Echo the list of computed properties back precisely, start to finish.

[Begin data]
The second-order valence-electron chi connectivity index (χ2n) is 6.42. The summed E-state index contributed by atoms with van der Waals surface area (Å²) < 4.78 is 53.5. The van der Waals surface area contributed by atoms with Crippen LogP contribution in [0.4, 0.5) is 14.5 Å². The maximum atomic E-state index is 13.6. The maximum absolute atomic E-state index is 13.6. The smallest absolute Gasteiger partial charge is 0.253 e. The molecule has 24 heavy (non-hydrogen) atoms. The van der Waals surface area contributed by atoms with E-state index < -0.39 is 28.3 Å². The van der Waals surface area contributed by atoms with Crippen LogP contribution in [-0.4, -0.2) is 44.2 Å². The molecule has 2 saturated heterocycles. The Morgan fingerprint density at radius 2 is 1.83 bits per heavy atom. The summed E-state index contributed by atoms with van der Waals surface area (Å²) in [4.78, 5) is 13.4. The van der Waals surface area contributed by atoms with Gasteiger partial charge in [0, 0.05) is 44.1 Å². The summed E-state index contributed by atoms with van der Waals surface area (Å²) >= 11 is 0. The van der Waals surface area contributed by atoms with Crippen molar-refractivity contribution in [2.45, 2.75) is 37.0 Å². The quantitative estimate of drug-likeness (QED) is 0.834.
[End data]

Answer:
The second-order valence-electron chi connectivity index (χ2n) is 6.42. The summed E-state index contributed by atoms with van der Waals surface area (Å²) < 4.78 is 53.5. The van der Waals surface area contributed by atoms with Crippen LogP contribution in [0.4, 0.5) is 14.5 Å². The maximum atomic E-state index is 13.6. The maximum absolute atomic E-state index is 13.6. The smallest absolute Gasteiger partial charge is 0.253 e. The molecule has 24 heavy (non-hydrogen) atoms. The van der Waals surface area contributed by atoms with E-state index < -0.39 is 28.3 Å². The van der Waals surface area contributed by atoms with Crippen LogP contribution in [-0.4, -0.2) is 44.2 Å². The molecule has 2 saturated heterocycles. The Morgan fingerprint density at radius 2 is 1.83 bits per heavy atom. The summed E-state index contributed by atoms with van der Waals surface area (Å²) in [4.78, 5) is 13.4. The van der Waals surface area contributed by atoms with Gasteiger partial charge in [0, 0.05) is 44.1 Å². The summed E-state index contributed by atoms with van der Waals surface area (Å²) >= 11 is 0. The van der Waals surface area contributed by atoms with Crippen molar-refractivity contribution in [2.45, 2.75) is 37.0 Å². The quantitative estimate of drug-likeness (QED) is 0.834.